by Zach Hubeck, V.P. of Sales & Marketing for WAV LLC.
The pandemic has moved the remote learning needle forward, whether society is prepared or not. As back to school season begins, students across the United States are relying on the internet to access assignments and participate in digital classrooms.
Unfortunately, not all students have access to a high-speed, reliable internet connection, creating a significant educational gap between students who have access to the tools they need to succeed and those who don’t.
What is the Digital Divide?
The digital divide refers to the gap between individuals who have access to reliable, high-speed internet (allowing them to access modern information and communication technology) and those who do not. In America, this form of inequality is most prevalent between urban and rural communities (with many rural communities lacking reliable internet access) and between socioeconomic groups, with lower-income individuals less likely to have access than their wealthier counterparts.
As a result of this digital divide, millions of Americans lack access to reliable, high-speed internet. While this gap was a cause for concern before COVID-19, the pandemic has forced students across the country to learn from home. Schoolchildren, university students, and adult learners alike without reliable internet access now face limited educational options and may no longer be able to reach their full potential.
Reliable Internet Access is Crucial During COVID-19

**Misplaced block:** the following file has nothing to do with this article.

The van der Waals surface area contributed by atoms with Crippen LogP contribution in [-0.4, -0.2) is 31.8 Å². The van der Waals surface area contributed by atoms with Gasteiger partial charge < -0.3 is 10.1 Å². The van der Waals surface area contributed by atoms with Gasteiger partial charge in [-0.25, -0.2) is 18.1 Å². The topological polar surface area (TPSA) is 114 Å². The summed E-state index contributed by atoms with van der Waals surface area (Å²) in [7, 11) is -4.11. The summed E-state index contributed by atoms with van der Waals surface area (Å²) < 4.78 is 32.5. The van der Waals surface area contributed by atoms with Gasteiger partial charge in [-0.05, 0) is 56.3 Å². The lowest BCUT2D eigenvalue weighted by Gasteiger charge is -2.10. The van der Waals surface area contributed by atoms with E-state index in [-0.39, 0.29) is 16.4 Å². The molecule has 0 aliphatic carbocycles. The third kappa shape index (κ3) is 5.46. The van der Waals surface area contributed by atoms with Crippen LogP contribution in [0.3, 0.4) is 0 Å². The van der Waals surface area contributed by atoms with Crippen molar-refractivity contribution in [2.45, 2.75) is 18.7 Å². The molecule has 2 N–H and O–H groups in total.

A full 53% of Americans have said that the internet has been an essential resource during the COVID-19 pandemic, yet research conducted by Microsoft in 2019 shows that as many as 163 million Americans may not have reliable access to high-speed internet. This gap is most obvious in rural areas, where a 2019 Pew Research study found that only 2 out of every 3 rural Americans have broadband access.
Going to School in a Taco Bell Parking Lot: The Digital Divide on Display
A photo of two little girls doing their homework outside a Taco Bell in Salinas Valley recently went viral, shining a light on the stark realities of the digital divide. The children did not have access to reliable internet at home, so they sat on the sidewalk outside their local Taco Bell in order to take advantage of the fast-food chain’s free Wi-Fi.
Though the Salinas City Elementary School District (SCESD) has since provided the two children with wireless hotspots so they can complete their schoolwork at home, the photo illustrates the fact that the internet connectivity can no longer be viewed as a luxury. Instead, the internet has become as vital as any other utility such as water, heat, or electricity. A reliable internet connection is crucial for remote learning and remote work, so closing the digital divide is now more critical than ever.
Connectivity Fuels Sustainable, Long-Term Economic Growth
Without the tools they need to access remote learning resources, American students of all ages face being left behind. A reliable, high-speed connection makes it possible for children to attend school remotely, allows university students to continue their studies without the need to attend in person, and opens the door for adult learners seeking better jobs and more secure futures. By investing in this crucial infrastructure now, communities benefit by attracting and retaining educated workers, fueling sustainable, long-term economic growth.
The One Million Feet of Cable Initiative
To help ensure all Americans have the tools they need to succeed, WAV is launching the One Million Feet of Cable initiative and encouraging all service providers, integrators, partners, and technologists to join us. As the name suggests, the goal of this initiative is to deploy one million feet of cable to underserved American communities before the end of 2020 in an effort to help close the digital divide.
By deploying cable, the WAV team and our partners are able to empower people, places, and communities and ensure that all Americans are able to access the remote learning resources they need to succeed.
 Link to One Million Feet of Cable Landing Page